Giovanni Sabelli - History of World War I - WW1 - The Great War

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Giovanni Sabelli Information

Giovanni Sabelli

Nickname: Il Bulgaro
Place of birth: Napoli, Italy
Place of death: Bainsizza, Austro-Hungary (presently Slovenia)
Allegiance: Italy
Service/branch: Aviation
Rank: Tenente
Unit: Sez Dif Albania, 2a Squadriglia Caccia/71a Squadriglia, 91a Squadriglia Aviatik
Awards: 2 awards of Silver Medal of Military Valor

Tenente Giovanni Sabelli was an Italian World War I flying ace credited with five aerial victories. At the start of World War I, he was already an experienced combat pilot.

Early life

Giovanni Sabelli was born into a wealthy family. He studied engineering in New York. Sabelli was a pilot even before World War I, having learned to fly at Brooklands, England in 1912. He was awarded his pilot's certificate by the Royal Aero Club on 30 January 1912. During the First Balkan War, he volunteered to fly combat for the Bulgarians against the Turks.

Flying career

He joined the Italian air service when Italy entered World War I. Although already a licensed pilot and a combat veteran, he had to pass new flying examinations to fly for his country. He "snapped in" with the Adriatic Defense Flight before being sent to France to train on Nieuport 11s on 15 October 1915. He returned to Italy to fly combat for a while, being posted on 1 February 1916 to 2a Squadriglia Caccia, but without scoring any aerial victories, but winning a Silver Medal of Military Valor. He then served as a Nieuport test pilot for a short spell. His next assignment was command of a Nieuport Defence Section in Albania. Being eager to score victories, he wished to return to the fighting in Italy; he mentioned this to Francesco Baracca. On 23 March 1917, Baracca alerted Sabelli that his return to Italy was imminent. When the orders came through in April, Sabelli managed a return surface journey from Albania to Italy in only 22 hours. He rejoined his old unit, now denoted as 71a Squadriglia. He would spend only a few days there.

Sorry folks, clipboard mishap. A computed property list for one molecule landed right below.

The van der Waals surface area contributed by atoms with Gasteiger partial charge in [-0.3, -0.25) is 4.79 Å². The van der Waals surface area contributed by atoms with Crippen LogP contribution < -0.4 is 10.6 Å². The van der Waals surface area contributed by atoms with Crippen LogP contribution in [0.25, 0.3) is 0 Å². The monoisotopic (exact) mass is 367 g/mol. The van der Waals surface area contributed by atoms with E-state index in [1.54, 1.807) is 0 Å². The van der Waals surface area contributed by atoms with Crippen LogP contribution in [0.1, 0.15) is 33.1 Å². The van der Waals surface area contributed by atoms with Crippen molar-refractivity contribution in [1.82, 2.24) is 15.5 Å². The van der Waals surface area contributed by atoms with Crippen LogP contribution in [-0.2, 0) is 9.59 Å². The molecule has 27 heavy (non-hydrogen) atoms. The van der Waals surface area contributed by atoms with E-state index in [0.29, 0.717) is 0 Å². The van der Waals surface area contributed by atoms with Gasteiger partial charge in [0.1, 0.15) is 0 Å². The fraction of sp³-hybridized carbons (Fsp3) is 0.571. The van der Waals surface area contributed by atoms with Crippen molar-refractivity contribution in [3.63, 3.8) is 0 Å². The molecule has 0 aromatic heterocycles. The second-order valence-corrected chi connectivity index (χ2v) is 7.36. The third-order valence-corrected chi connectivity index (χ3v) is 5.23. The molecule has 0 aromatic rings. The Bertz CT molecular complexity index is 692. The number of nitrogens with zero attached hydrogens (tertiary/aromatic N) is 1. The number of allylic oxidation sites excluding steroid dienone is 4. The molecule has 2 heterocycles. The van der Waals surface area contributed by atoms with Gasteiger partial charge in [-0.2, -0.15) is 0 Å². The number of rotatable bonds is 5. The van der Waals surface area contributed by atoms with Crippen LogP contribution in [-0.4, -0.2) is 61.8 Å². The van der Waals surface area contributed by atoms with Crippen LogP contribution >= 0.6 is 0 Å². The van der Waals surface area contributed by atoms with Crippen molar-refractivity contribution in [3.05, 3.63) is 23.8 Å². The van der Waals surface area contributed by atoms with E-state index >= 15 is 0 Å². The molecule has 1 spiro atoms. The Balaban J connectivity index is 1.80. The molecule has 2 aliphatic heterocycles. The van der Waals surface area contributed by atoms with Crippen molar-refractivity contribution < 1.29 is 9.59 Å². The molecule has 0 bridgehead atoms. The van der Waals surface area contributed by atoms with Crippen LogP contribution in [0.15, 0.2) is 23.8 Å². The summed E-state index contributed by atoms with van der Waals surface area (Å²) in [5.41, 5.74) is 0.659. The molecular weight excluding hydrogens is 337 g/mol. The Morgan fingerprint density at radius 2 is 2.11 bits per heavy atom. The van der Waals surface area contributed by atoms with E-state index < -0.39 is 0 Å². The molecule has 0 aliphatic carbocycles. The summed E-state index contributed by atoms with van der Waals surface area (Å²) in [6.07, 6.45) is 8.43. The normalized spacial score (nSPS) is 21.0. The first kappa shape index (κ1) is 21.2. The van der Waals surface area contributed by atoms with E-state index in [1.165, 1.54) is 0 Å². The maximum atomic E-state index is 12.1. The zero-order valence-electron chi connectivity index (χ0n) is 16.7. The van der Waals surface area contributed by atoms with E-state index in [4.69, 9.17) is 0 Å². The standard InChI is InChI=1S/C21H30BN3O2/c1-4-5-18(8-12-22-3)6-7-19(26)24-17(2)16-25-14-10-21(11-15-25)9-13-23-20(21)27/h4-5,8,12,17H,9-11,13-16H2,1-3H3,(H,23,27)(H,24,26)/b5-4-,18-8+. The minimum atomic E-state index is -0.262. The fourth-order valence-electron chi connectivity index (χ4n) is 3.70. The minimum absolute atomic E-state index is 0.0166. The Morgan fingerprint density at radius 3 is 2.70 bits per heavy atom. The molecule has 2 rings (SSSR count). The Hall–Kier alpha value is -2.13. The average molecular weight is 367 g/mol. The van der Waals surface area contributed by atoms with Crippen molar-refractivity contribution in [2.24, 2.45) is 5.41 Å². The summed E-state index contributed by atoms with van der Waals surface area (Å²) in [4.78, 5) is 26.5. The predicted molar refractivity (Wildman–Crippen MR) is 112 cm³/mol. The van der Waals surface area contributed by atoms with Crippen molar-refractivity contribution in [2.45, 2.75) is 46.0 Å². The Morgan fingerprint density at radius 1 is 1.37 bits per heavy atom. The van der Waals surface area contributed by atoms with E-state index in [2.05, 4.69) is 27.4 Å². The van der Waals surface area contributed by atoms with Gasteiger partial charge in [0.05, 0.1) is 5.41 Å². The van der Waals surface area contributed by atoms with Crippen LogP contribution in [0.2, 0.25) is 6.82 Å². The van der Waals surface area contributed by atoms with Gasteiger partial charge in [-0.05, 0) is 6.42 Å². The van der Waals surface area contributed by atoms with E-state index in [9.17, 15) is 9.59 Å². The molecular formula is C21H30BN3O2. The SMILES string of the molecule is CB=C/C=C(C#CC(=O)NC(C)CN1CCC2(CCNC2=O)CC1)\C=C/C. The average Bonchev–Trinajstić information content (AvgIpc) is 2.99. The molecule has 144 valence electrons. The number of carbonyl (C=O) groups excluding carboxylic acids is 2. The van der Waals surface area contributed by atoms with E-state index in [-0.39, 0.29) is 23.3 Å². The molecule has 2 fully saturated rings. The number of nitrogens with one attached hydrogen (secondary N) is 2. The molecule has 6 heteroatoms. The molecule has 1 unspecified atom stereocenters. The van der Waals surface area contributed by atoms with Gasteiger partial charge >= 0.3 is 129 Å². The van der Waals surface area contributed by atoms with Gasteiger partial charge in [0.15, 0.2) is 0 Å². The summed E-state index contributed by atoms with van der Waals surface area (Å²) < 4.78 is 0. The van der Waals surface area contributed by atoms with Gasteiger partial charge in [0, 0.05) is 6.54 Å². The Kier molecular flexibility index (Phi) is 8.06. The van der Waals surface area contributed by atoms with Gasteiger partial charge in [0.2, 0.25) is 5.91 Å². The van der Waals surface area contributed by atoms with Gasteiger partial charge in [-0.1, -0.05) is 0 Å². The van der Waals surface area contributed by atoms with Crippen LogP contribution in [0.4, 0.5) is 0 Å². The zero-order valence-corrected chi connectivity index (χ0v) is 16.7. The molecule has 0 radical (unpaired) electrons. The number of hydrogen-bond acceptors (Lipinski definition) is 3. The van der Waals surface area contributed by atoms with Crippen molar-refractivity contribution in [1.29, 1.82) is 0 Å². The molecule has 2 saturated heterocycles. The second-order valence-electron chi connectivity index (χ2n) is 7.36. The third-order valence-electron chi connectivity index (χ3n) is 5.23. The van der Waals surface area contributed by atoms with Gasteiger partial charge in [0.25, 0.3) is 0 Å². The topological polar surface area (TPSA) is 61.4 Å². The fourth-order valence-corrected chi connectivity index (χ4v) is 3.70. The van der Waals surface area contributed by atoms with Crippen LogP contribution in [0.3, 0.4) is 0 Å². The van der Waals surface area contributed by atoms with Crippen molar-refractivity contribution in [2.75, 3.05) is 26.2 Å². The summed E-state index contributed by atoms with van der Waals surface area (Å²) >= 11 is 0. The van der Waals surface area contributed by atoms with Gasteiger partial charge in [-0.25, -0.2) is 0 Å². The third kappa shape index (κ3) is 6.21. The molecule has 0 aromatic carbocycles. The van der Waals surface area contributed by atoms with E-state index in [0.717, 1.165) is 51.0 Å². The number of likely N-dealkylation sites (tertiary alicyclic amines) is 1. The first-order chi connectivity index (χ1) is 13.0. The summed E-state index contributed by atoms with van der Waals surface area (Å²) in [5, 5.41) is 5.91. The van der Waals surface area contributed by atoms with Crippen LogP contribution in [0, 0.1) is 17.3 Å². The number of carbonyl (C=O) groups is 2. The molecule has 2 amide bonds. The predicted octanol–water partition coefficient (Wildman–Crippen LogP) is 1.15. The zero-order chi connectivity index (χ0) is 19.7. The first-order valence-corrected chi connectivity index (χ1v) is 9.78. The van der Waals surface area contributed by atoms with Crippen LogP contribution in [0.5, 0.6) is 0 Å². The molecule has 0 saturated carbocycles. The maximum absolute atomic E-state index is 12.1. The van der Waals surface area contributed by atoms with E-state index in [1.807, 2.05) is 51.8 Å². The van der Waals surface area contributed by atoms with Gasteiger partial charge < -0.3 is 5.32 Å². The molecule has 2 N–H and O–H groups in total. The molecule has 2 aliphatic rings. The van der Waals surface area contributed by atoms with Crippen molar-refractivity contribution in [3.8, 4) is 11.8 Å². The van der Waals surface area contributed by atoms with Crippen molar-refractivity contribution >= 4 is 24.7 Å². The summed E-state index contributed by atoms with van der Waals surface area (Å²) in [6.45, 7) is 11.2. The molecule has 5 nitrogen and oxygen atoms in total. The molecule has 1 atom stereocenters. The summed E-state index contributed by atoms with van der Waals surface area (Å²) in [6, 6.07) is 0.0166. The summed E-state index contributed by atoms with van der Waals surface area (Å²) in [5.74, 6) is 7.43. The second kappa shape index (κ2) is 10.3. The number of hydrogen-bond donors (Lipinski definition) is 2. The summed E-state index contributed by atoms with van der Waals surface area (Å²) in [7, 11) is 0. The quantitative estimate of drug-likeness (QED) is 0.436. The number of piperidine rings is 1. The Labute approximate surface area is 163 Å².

On 9 May 1917, he was assigned to 91a Squadriglia at the request of Baracca, who was amassing a squadron of the best Italian fighter pilots. Sabelli had an insignia of a ladder painted on his Spad. In company with Michele Allasia, Sabelli scored his first victory on 10 August 1917, shooting down a Hansa-Brandenburg C.I trailing leader's streamers. On 6 September, Sabelli launched such an impetuous attack on a Hansa-Brandenburg C.I that he nearly collided with Barraca; the Austro-Hungarian plane crashlanded with the observer dead and the pilot wounded, for Sabelli's second triumph. On 17 September, he singlehandedly shot down another C.I. On 23 September, his best friend Ferruccio Ranza joined him in killing an Austro-Hungarian crew from Flik 35. On 29 September, he finished his string of five, joining Giorgio Pessi and Cosimo Rizzotto in killing another Austro-Hungarian air crew. He was awarded another Silver Medal.

Death in action

On 25 October 1917, he was flying as a wingman to Pier Piccio near the Battle of Caporetto when Piccio attacked an enemy two-seater. Piccio's guns jammed, and Sabelli took his place as the shooter. An enemy patrol surprised Sabelli from behind and shot him down trailing smoke. Sabelli's body was never found. Ferruccio Ranza adopted Sabelli's ladder insignia, having it painted on his own Spad VII in remembrance of his friend.

Sources of information

Italian Aces of World War 1. Paolo Varriale. Osprey Pub Co, 2009. ISBN 97818460341268.
Nieuport Aces of World War 1. Norman Franks. Osprey Publishing, 2000. ISBN 9781855329614.

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Source: WikiPedia

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